Elmhurst’s Priciest House Sale Ever
List Price: $3.2 million
Sale Price: $2.56 million
The Property: This 15-room house near the heart of Elmhurst sold for more than any other residence in the town ever has, according to multiple listing service records that date back to 1980. It bested the town’s second-highest sale by more than 34 percent. That house, about three blocks away, sold in 2004 for $1,901,500.
The new record-setter, whose sale closed November 1, was built in 2008 on a half-acre lot. In its neighborhood are some 72 older houses that were designed by Frank Lloyd Wright and Walter Burley Griffin or have other historical merit. The town’s Wilder Park, museums, library, and downtown are a few blocks away.
Files for the DuPage County Recorder show that John and Susan Attard bought the lot in 2007 for $1.2 million. It’s not possible to estimate from the records what they paid to build the house, which, according to the listing sheet, contains 11,000 square feet of space, including a two-story foyer, five bedrooms with “grand ceilings,” and, in the basement, a bar, a wine cellar, and recreation, play, and exercise rooms.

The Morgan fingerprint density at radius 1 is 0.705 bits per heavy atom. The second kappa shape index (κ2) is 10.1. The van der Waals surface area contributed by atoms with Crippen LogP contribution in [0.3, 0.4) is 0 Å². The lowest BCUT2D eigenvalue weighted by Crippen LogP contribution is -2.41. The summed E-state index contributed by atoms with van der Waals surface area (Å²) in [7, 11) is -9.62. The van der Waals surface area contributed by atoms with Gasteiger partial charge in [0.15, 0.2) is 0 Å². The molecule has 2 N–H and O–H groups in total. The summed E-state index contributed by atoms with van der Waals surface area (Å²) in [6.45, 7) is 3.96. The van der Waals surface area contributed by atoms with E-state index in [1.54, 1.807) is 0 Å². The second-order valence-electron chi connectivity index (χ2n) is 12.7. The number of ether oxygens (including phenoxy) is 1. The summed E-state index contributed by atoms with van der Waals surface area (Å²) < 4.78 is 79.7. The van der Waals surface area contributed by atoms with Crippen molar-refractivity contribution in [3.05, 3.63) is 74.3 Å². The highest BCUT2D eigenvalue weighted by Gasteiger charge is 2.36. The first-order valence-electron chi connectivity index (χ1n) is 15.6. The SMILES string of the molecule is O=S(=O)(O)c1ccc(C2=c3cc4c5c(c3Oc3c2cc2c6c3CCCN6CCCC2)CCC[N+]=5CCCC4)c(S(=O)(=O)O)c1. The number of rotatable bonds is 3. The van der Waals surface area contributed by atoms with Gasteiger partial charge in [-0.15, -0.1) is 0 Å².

“It’s magnificent,” said the listing agent, Amy Schiller, “a house with a lot of luxury.” The sellers, she said, “had everything picked out custom: custom cabinets, custom lighting, custom everything.” Photos posted with the listing show a curving staircase, a very large kitchen, architectural ceilings in many rooms, and a big rear terrace.
Schiller declined to discuss the sellers or their motivation for selling four years after building the house. I could not reach the Attards for comment. The buyers are not yet identified in public records.
Price Points: The Attards listed the house for sale in March, with an asking price of $3.2 million. They later cut it to $2.95 million. The final sale price, $2.56 million, is 80 percent of their original asking price and 86.7 percent of the reduced price. While this is Elmhurst's highest-priced sale recorded with Midwest Real Estate Data, there are other houses in the town that may be worth considerably more—for instance, custom-built homes from the past decade—that were not sold on the open market.